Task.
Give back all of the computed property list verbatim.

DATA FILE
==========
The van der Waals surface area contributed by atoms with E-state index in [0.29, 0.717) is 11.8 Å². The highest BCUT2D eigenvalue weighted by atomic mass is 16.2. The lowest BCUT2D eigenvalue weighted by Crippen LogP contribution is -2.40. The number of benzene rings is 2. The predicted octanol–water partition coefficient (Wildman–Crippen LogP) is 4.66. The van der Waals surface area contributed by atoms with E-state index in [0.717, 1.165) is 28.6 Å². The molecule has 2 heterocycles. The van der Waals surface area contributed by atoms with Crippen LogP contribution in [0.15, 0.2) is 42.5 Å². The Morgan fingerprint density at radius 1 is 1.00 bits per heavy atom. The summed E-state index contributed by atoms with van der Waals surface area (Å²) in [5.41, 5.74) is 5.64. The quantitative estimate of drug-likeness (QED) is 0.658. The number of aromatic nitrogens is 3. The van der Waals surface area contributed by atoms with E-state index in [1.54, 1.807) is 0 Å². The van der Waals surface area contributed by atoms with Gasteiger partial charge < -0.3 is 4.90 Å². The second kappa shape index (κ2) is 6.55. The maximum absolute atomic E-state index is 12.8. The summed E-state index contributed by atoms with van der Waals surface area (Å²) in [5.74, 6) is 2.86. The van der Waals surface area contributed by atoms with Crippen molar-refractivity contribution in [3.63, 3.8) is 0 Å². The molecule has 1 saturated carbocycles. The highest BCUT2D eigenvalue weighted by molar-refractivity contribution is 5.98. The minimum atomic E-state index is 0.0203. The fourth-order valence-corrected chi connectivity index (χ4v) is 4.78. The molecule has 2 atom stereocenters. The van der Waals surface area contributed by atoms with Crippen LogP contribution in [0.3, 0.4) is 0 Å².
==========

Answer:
The van der Waals surface area contributed by atoms with E-state index in [0.29, 0.717) is 11.8 Å². The highest BCUT2D eigenvalue weighted by atomic mass is 16.2. The lowest BCUT2D eigenvalue weighted by Crippen LogP contribution is -2.40. The number of benzene rings is 2. The predicted octanol–water partition coefficient (Wildman–Crippen LogP) is 4.66. The van der Waals surface area contributed by atoms with E-state index in [0.717, 1.165) is 28.6 Å². The molecule has 2 heterocycles. The van der Waals surface area contributed by atoms with Crippen LogP contribution in [0.15, 0.2) is 42.5 Å². The Morgan fingerprint density at radius 1 is 1.00 bits per heavy atom. The summed E-state index contributed by atoms with van der Waals surface area (Å²) in [5.41, 5.74) is 5.64. The quantitative estimate of drug-likeness (QED) is 0.658. The number of aromatic nitrogens is 3. The van der Waals surface area contributed by atoms with E-state index in [1.54, 1.807) is 0 Å². The van der Waals surface area contributed by atoms with Gasteiger partial charge < -0.3 is 4.90 Å². The second kappa shape index (κ2) is 6.55. The maximum absolute atomic E-state index is 12.8. The summed E-state index contributed by atoms with van der Waals surface area (Å²) in [5.74, 6) is 2.86. The van der Waals surface area contributed by atoms with Crippen molar-refractivity contribution in [3.63, 3.8) is 0 Å². The molecule has 1 saturated carbocycles. The highest BCUT2D eigenvalue weighted by molar-refractivity contribution is 5.98. The minimum atomic E-state index is 0.0203. The fourth-order valence-corrected chi connectivity index (χ4v) is 4.78. The molecule has 2 atom stereocenters. The van der Waals surface area contributed by atoms with Crippen LogP contribution in [0.3, 0.4) is 0 Å².